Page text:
This project was initiated by Yusaku Maezawa. 8 people around the world will be able to go to the moon in the first civilian mission to the moon. People all around the world can sign up for this exciting project that will take place in 2023. Japanese entrepreneur Yusaku Maezawa has already purchased all the seats aboard the Starship rocket for this mission, in 2018. Therefore, the mission will be free for the rest of the crew in the mission. Not only will this be the first civilian mission, it will also be the furthest man has traveled away from the moon, due to the trajectory of the path taken before landing on the moon.
What is the process of being selected?
After signing up, the shortlisting process will start and will last till the end of June and the crew will be selected. Afterwhich, is the training and preparation process where the selected crew will go training and be equipped with the necessary skills and training required for the mission.
How to sign up?If you are interested and willing to take part in this mission, do sign up! If you are interested in learning more, visit the following website: https://dearmoon.earth/
Talks and events
Science Centre Observatory and Digital Planetarium
The science centre observatory has been open since 2006 to the public. It is the most well known public observatory in Singapore, located in the science centre, in Jurong east. Due to the COVID-19 safety measures, participants need to book for a valid ticket to be allowed during the stargazing sessions. There will only be 50 slots for each date so book as soon as possible!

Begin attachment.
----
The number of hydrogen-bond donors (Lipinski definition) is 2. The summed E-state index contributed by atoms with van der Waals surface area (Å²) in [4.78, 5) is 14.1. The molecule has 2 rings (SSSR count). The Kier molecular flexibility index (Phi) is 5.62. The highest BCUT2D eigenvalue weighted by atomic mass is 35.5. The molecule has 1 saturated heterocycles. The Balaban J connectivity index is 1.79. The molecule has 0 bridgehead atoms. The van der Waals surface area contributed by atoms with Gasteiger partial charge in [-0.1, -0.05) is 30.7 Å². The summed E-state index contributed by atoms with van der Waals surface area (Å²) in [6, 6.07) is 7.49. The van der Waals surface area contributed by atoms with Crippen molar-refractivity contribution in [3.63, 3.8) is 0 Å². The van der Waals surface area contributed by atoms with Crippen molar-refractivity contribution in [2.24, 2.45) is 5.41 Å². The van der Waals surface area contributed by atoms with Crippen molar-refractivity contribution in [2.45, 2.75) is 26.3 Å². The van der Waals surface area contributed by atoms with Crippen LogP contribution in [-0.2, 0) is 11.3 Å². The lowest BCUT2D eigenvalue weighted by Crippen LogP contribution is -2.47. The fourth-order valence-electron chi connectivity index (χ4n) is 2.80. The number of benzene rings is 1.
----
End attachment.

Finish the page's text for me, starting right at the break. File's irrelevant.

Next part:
Fee: $14 (Omnitheatre and Stargazing)
Venue: Singapore Science Centre, near Jurong East MRT Station.
Next to Canis Major and above the South this month is the erstwhile constellation Argo Navis, the ship used by Jason and his eponymous Argonauts in Greek mythology. It is composed of the present day constellations of Vela, the sail, Puppis, the poop deck (of which is partially shown in the image), and Carina, the keel.
Being positioned along the galactic plane, the Argo Navis is home to a dearth of deep sky objects, including the Carina Nebula, home to the Homonculus Nebula and η Carinae, a supernova imposter and hypergiant star which is the only star observed thus far to produce ultraviolet laser light.
Due to its brightness and relative proximity, Canopus (α Carinae) is especially useful in finding deep sky objects in the Argo Navis. Firstly, we can find Cr 224 (NGC 3293), an open cluster, by drawing a line from Canopus through Avior. Next, we can find IC 2581, a smaller open cluster, by drawing a line from Canopus through Aspidiske. Afterwards, we can find yet another open cluster, NGC 3228, by following the line from Canopus to μ Velorum. Lastly, by heading towards Suhail from Canopus, we can find NGC 2547, in which the Spitzer Space Telescope had detected the collision of two large asteroids orbiting one of the young stars of the cluster.
Next, we can find the Sprinter Cluster, a large open cluster containing more than 100 stars, which is also known as the Southern Beehive Cluster, by drawing a line through ο Velorum from Suhail. Afterwards, we can find NGC 2808, one of the Milky Way’s most massive globular clusters, which possibly contains an intermediate-mass black hole within, by drawing a line from Aspidiske to Miaplacidus.
Lastly, we can find C71, one of the largest open clusters with around 300 stars in it and appearing almost as wide as the Moon, by following the line from Adhara towards Naos.